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We Are Doomed


Artist: Indica Blues
Label: APF Records
RRP: £13.99
Release Date: 12 February 2021

APF Records releases We Are Doomed, the second full album by Oxford Psychedelic Doom band Indica Blues. The group consists of Andrew Haines-Villalta on bass, Tom Pilsworth on guitar and vocals, John Slaymaker on guitar and Rich Walker on drums. They formed in 2014 when they released the EP Towers Rising. A second EP Ruins on the Shore followed in 2016, and their first full album, Hymns for a Dying Realm, in 2018. The band has enjoyed top-ranking airplay in the categories of Doom and Stoner, and have gigged alongside Elder, Samsara Blues Experiment and Mars Red Sky. The new release was recorded by Steve “Geezer” Watkins at Woodworm Studios, and mastered by Tim Turan at Turan Audio. The artwork is by Cristiano Suarez. The album is available for download...

'Inhale' has a very nice semi-acoustic intro which blasts us into a mean and dirty low, fuzzing bass and crunchy guitar. The vocals are clear and tinged with reverb, so that they float over the proceedings. Wah-wah guitar effects act as a nice little solo. The main riff chugs along from the five-minute mark, with a much longer jam-style guitar solo taking us to its just under nine-minute conclusion. 'We Are Doomed' imagines a catastrophic near-future scenario which leads to all-out nuclear war. It begins with two news clips – one from the 1950s and one from more recent years. These are hooked-onto by a single guitar tone reminiscent of an air raid siren. A moderate-paced full band sound comes through with the trademark low bass sound. Nevertheless, this does have a driving theme which both reels you in and pushes the song along.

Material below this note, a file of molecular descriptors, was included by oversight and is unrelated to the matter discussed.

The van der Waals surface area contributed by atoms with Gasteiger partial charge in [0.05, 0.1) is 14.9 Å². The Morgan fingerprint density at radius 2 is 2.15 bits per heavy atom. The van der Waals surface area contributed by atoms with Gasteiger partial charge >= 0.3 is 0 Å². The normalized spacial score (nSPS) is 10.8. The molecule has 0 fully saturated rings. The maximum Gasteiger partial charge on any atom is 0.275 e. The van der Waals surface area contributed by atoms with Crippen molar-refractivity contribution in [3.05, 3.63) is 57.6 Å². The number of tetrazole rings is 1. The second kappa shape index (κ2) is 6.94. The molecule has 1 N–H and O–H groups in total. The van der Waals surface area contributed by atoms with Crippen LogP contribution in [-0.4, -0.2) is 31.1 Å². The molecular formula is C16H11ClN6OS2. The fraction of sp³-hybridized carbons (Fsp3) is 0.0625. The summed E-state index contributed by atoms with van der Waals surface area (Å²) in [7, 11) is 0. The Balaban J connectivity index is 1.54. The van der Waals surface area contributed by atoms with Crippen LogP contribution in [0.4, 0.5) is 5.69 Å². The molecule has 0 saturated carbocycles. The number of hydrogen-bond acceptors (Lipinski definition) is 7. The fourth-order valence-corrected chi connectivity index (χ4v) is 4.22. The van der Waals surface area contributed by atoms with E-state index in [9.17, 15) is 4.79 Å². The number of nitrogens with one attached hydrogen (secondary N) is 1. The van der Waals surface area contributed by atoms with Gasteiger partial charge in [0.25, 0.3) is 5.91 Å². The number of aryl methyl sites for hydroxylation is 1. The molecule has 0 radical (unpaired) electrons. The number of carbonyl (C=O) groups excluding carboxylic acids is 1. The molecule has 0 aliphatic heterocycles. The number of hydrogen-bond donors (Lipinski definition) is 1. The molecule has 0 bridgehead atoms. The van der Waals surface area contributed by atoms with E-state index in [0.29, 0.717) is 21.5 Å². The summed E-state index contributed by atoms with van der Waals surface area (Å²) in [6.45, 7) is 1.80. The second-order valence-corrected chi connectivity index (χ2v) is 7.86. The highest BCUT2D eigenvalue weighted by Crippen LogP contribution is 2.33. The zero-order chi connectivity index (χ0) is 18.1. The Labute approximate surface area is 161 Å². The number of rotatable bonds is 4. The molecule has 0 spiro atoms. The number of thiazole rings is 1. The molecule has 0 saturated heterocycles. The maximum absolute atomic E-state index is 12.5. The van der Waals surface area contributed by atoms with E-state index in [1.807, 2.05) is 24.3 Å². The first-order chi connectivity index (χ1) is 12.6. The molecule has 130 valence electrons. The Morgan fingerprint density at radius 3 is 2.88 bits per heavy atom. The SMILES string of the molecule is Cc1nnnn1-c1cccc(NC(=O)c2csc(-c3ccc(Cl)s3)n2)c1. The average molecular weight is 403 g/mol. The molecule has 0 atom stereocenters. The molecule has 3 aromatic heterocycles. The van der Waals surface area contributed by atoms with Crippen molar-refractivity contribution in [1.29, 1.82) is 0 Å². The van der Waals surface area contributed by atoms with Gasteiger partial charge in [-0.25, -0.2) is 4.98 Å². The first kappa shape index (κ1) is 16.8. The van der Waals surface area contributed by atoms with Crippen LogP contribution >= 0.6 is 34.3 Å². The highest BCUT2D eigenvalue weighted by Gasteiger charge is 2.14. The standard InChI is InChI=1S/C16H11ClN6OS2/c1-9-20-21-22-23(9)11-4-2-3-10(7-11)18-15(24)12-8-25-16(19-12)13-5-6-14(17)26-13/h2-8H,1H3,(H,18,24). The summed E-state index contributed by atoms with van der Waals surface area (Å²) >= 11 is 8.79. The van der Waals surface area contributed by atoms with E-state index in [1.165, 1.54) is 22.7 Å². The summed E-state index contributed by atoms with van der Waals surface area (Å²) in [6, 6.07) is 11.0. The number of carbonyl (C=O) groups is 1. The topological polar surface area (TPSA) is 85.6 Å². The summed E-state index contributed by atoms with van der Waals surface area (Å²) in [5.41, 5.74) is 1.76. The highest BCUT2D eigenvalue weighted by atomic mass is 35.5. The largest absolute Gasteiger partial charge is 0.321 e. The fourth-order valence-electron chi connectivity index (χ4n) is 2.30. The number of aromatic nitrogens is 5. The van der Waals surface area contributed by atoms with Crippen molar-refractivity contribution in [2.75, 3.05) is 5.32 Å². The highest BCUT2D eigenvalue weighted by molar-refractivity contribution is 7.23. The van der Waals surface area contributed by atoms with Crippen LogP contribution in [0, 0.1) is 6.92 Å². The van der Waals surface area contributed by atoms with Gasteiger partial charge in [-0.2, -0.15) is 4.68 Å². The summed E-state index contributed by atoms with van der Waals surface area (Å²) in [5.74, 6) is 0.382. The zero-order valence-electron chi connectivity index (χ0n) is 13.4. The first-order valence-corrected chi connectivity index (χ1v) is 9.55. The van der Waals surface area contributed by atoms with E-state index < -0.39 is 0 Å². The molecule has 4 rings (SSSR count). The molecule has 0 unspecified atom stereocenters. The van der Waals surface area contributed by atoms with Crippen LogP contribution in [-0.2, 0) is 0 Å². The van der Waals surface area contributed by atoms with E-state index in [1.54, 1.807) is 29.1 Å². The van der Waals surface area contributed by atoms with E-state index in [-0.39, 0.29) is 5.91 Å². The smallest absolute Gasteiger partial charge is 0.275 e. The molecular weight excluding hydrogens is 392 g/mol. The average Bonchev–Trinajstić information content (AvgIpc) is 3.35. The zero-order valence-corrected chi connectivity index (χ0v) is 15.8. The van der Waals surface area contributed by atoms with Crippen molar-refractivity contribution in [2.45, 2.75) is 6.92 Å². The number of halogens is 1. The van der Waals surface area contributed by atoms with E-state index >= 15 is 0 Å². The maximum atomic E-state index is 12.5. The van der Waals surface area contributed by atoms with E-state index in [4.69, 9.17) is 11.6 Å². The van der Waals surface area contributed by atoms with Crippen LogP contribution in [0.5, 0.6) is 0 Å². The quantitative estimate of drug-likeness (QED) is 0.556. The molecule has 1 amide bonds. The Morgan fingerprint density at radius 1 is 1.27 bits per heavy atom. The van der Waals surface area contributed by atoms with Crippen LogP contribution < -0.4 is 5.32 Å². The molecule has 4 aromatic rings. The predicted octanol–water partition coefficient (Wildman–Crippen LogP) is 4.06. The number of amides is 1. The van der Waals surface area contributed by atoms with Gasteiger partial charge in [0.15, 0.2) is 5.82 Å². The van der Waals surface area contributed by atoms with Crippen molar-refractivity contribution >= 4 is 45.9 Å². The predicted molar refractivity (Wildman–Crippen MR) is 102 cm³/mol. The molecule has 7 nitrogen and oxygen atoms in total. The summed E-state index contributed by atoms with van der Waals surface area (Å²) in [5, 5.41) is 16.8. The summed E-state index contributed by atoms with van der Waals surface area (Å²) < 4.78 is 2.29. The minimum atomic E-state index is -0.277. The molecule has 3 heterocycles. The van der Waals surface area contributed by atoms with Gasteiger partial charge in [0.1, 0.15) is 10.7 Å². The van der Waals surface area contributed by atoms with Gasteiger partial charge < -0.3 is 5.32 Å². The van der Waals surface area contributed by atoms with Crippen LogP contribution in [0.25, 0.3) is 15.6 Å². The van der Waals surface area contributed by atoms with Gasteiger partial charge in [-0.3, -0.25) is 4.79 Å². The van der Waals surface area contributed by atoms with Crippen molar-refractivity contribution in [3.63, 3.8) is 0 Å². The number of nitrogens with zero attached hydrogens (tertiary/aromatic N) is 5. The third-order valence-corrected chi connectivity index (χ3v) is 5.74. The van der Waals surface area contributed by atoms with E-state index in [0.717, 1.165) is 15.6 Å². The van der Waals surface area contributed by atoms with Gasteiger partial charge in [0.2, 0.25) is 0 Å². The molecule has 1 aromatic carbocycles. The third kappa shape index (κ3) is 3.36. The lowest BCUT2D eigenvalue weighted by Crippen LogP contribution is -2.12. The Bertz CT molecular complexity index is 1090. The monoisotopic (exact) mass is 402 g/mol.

'Demagogue' introduces us to a mystical bass-line which is joined as a riff by the guitar. This one doesn’t possess the gravitas of the first two, and is somewhat repetitive. 'Soul Embers' is a welcome change, with a nice slow and simple intro. The song incorporates echoing guitar breaks. Halfway through the heavy bassline returns, but mercifully the original feel of the song is not lost. And who wouldn’t love the guitar lead-out? 'The End is Calling' has a good throbbing beat with an unusual little chord sequence that isn’t exploited enough. There is no doubt the guitarist is given free reign to solo over most of these vibes. 'Cosmic Nihilism' encompasses atmospherics in the manner of late 1960s psychedelia. This is quite effective but countered by a slow and heavy Black Sabbath-like sound. However, the space sounds do return as background sound effects.

Closing track 'Scarred For Life' has more guts to it, but I suddenly find my mind wandering, as some of these pieces of music are quite similar. On the whole though I’ve been pleasantly surprised by this output.


Ty Power

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